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    Improving Alzheimer's Diagnosis

    Proposal: Use High-Tech Alzheimer's Tests for Earlier Diagnosis
    WebMD Health News
    Reviewed by Louise Chang, MD

    July 9, 2007 -- It's time to change the way doctors diagnose Alzheimer's disease, says an international panel of experts.

    Despite more than two decades of scientific advances in understanding Alzheimer's disease, doctors are still stuck in 1984. That's when a U.S. National Institutes of Health working group came up with the clinical criteria for a formal diagnosis of Alzheimer's disease.

    It's time for radical change, argue Bruno Dubois, MD, of Salpêtrière Hospital, Paris, and 18 other leading Alzheimer's experts.

    The old criteria "have now fallen behind the unprecedented growth of scientific knowledge," Dubois and colleagues write in the August issue of The Lancet Neurology.

    That's true, says Norman Foster, MD, director of the Center for Alzheimer's Care, Imaging, and Research at the University of Utah, Salt Lake City. Foster's editorial accompanies the paper by Dubois and colleagues.

    "We now are seeing the potential to disrupt the basic development of Alzheimer's disease with medications," Foster tells WebMD. "So we want early diagnosis and early intervention. The current criteria get in the way of this."

    High-Tech Alzheimer's Diagnosis

    People are said to have probable Alzheimer's disease if they have two clinical signs: a memory disorder and impairment of at least one other mental function. For an Alzheimer's diagnosis, both these problems must interfere with social function or the activities of daily living.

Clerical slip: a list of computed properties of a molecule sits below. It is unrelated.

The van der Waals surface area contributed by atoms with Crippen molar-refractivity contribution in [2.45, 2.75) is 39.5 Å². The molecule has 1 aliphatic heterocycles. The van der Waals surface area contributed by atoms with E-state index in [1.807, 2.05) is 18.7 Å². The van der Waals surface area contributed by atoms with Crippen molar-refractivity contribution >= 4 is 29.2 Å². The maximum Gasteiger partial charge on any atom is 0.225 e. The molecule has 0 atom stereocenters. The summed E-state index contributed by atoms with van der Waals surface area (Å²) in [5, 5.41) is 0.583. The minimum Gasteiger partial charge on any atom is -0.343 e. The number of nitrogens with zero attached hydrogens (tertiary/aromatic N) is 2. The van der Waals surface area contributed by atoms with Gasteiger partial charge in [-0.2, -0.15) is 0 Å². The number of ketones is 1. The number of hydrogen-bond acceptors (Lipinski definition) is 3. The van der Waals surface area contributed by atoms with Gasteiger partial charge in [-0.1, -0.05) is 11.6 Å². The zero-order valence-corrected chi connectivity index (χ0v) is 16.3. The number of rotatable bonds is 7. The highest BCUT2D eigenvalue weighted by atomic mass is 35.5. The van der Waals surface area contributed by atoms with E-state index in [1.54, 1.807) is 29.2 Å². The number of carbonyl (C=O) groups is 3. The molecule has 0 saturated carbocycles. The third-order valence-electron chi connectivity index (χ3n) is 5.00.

That was a big breakthrough 25 years ago. Since then, doctors have learned that several other conditions cause the same impairments. Yet with an emphasis on earlier treatment, there's pressure on doctors to diagnose Alzheimer's disease as early as possible.

    "We are caught between a rock and a hard place as clinicians," Foster says. "We cannot distinguish accurately when mild cognitive impairment represents Alzheimer's disease, when it represents some other significant illness, or when it is just a passing problem."

    Dubois and colleagues propose using a new formula. To get an Alzheimer's diagnosis, a person would first have to suffer memory loss that gets worse over a six-month period. That person would also have to have at least one physical "biomarker" of Alzheimer's disease:

    • An MRI scan showing shrinking of a particular part of the brain
    • Abnormal proteins -- beta-amyloid or tau tangles -- in the cerebrospinal fluid
    • A PET scan showing patterns of brain activity linked to Alzheimer's disease
    • A genetic mutation linked to Alzheimer's disease

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